B. To properly enjoy your wine-touring experience, choose your winery destination carefully. Visitors are often drawn to the popular wineries that are located alongside the wine country’s main arterial routes; for instance, Highway 29 in the Napa Valley. And yet those are the areas in which you’ll find the greater share of vehicle traffic, especially during the summer tourist season. Of course, the traffic isn’t just cars, limousines, and tour buses. After you get off the bus or out of your car and into the winery, you’ll often wait in long lines of human traffic just to taste a wine or two. Ironically, this can defeat the purpose of Guideline A.

Many wineries and lodging operations offer better service and better vacation deals for your dollar during off-peak seasons. As a result, you’ll find that you get to linger longer at a restaurant or have a conversation with a winemaker that goes beyond the merely casual. Having the time to relax and not compete with other tourists on your vacation can dramatically augment not only your sense of well-being, but also your wine knowledge and your social network.

In addition, there are many family-owned wineries that are real treasures. It’s easy to overlook them, but once you make the effort to seek them out, you’ll often be rewarded with an experience that will have you telling your friends about them. You may even find the winegrower getting off his tractor to take you for an impromptu tour of his vineyard or winery operation. Of course, he might have you consider purchasing a case of his wines for his trouble. But then, you may also find that you’re not paying nearly the premium that you’ll pay at the more popular wineries along the main wine roads.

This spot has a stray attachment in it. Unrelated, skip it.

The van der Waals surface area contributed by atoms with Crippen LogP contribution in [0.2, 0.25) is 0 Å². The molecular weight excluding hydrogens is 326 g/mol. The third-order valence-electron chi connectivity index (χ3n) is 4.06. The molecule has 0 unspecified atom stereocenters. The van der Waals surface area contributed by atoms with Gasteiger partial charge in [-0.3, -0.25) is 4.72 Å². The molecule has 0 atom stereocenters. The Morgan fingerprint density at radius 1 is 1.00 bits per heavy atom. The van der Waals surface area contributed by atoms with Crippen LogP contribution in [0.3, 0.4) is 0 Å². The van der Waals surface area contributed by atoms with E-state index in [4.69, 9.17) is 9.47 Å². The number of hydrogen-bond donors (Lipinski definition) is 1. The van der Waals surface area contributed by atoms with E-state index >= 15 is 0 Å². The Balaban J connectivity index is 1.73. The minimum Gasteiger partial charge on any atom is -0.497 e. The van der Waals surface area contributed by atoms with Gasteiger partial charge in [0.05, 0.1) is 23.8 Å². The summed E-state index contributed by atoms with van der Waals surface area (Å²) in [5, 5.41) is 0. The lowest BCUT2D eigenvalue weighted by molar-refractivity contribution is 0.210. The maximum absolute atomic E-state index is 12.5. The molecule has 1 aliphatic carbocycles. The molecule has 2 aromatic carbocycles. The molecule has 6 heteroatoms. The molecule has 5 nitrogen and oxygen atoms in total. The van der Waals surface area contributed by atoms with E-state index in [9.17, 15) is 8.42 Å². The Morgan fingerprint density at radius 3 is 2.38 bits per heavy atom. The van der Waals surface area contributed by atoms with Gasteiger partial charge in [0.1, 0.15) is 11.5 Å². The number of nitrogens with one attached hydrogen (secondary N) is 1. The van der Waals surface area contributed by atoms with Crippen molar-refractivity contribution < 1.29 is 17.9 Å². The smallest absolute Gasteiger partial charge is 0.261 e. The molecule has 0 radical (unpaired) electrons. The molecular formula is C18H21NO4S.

C. The tasting room staff earn their pay, and they do it out of passion. Let them guide you.

The wineries aren’t in business to attract more tourists. They’re in business because they have a clear understanding of the needs of their customers. If you’re not the world’s greatest wine expert, don’t worry! You’re among friends. Learning is why you traveled to the wine country in the first place, and winemakers and their staff love to talk about what they do. Listen, and ask questions. If you should visit more than one winery, ask the same questions.